Anderson rides whirlwind of her gold-medal attention
SOCHI,Russia — Jamie Anderson sat down in a salon chair at the Procter and Gamble House on Monday night, leaned all the way back and kicked up her feet.
The last 36 hours had been a wild ride, and there was no end in sight.
She normally uses clear quartz and moonstone to harness her sacred energy, but all the energy she needed was coming from the gold medal that hung around her neck.
“Chaos,” she said of her last day. “It’s just been like one thing to the next. Lots of media and lots of cool outlets and lots of talking about the same thing over and over again. But it’s fun to embrace it and bring back that gratification for everything I’ve worked toward and being able to accomplish such a huge goal of mine.”
The expectations had been enormous for Anderson, who came in as the gold-medal favorite in the Olympic debut of slopestyle snowboarding. The 23-year-old South Lake Tahoe, Calif., native was able to stomp her final run in Sunday’s final to take home the gold.
Now she’s seeing her life change, at least for now. She’s gotten so many texts that she hadn’t even read them all, and feared her phone would stop accepting them. She is doing nonstop interviews and will leave to go to New York in a couple of days, where she’ll appear on the “Tonight” show. She had also been featured extensively on the “Today” show with fellow slopestyle gold medalist Sage Kotsenburg, which she called the craziest thing that’s happened to her so far since winning gold.
She said it’s a bit strange to know she’s being featured so widely in media at home, but she’s still trying to process it.
“It’s pretty cool for sure,” she said. “I never really imagined this would all happen. It’s still really surreal. It hasn’t really sunk in yet for all of us. For my family, it’s the same way. It’s kind of unreal.”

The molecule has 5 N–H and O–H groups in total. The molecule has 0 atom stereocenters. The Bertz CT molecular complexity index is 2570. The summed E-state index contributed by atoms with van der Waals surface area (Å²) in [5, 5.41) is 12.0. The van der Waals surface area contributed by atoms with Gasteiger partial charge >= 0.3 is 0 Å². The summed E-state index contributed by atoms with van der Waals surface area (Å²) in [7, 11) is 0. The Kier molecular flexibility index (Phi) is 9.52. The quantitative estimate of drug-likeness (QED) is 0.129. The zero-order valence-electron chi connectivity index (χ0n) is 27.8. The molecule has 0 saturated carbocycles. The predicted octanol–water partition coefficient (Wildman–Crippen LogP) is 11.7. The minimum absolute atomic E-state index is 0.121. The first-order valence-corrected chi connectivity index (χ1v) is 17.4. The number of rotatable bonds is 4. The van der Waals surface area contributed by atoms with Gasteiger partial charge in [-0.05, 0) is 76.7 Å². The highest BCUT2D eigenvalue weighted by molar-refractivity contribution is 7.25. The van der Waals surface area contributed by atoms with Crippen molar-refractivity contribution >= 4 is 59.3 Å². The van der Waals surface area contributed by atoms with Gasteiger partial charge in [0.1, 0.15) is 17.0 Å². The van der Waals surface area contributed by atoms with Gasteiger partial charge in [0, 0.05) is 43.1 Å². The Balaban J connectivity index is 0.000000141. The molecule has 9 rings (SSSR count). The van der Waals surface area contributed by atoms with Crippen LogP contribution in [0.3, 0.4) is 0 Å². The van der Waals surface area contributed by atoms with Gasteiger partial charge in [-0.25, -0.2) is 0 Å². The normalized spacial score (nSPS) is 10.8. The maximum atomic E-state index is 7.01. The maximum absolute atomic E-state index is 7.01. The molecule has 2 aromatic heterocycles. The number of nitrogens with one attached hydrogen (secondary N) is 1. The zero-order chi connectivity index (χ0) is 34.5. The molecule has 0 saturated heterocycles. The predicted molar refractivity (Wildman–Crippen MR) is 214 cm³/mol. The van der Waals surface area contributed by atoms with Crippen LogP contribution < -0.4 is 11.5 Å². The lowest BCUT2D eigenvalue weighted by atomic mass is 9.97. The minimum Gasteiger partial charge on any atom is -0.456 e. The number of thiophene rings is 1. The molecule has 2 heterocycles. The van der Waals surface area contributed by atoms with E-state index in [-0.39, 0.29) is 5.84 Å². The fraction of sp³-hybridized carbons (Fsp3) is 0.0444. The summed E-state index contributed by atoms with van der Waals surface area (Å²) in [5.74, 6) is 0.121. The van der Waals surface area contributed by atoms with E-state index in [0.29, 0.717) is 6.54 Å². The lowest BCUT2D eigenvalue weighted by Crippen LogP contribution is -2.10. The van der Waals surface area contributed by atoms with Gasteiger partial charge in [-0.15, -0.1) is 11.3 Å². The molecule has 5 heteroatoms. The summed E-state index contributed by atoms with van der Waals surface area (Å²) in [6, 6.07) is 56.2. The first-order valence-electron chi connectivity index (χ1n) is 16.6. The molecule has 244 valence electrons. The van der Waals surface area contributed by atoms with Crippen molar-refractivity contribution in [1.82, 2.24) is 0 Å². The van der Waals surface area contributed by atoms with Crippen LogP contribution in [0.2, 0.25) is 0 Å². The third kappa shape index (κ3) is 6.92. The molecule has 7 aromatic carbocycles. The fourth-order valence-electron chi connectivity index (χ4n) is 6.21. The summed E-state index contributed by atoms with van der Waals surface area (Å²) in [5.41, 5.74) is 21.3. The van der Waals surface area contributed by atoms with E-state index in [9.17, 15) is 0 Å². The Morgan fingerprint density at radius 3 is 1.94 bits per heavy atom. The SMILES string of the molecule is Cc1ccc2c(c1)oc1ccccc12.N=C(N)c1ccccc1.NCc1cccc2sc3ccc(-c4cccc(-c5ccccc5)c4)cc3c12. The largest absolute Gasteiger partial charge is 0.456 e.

Anderson was at the Procter and Gamble House as part of the “Thank You, Mom” campaign. Families of athletes — especially moms who have sacrificed so much to get their kids to the Olympics — can go to the house for some rest and relaxation and to get pampered at the salons within the house.
Jamie’s mom, Lauren, was there, as were Jamie’s five sisters. They laughed and caught up as they prepared to leave Sochi with some of the greatest memories of their lives.
“Probably my moment on the podium down at the awards ceremony,” Anderson said when asked what will be her most vivid memory from Sochi. “It was something that I’ve dreamed of for so long, but I had no expectations for what it would be and what it would feel like. It was such an amazing moment. Seeing the huge crowds and my family there and my dad and spirit grandma, it was absolutely out of this world.”
She said she was looking forward to coming back to Tahoe and saying thanks to the community.
“To everyone back home in Tahoe, I can’t thank you enough for all the love and support you have brought to me,” she said. “It’s such an amazing community and I can’t wait to come back and celebrate with everyone.”
But, for now, at 10:20 on Monday night in Sochi, she had to get going, She had another interview to do.
Those units are all deed-restricted, meaning that only people who work an annual average of 30 hours per week can live there. That keeps the apartments out of the short-term rental pool and available to local residents.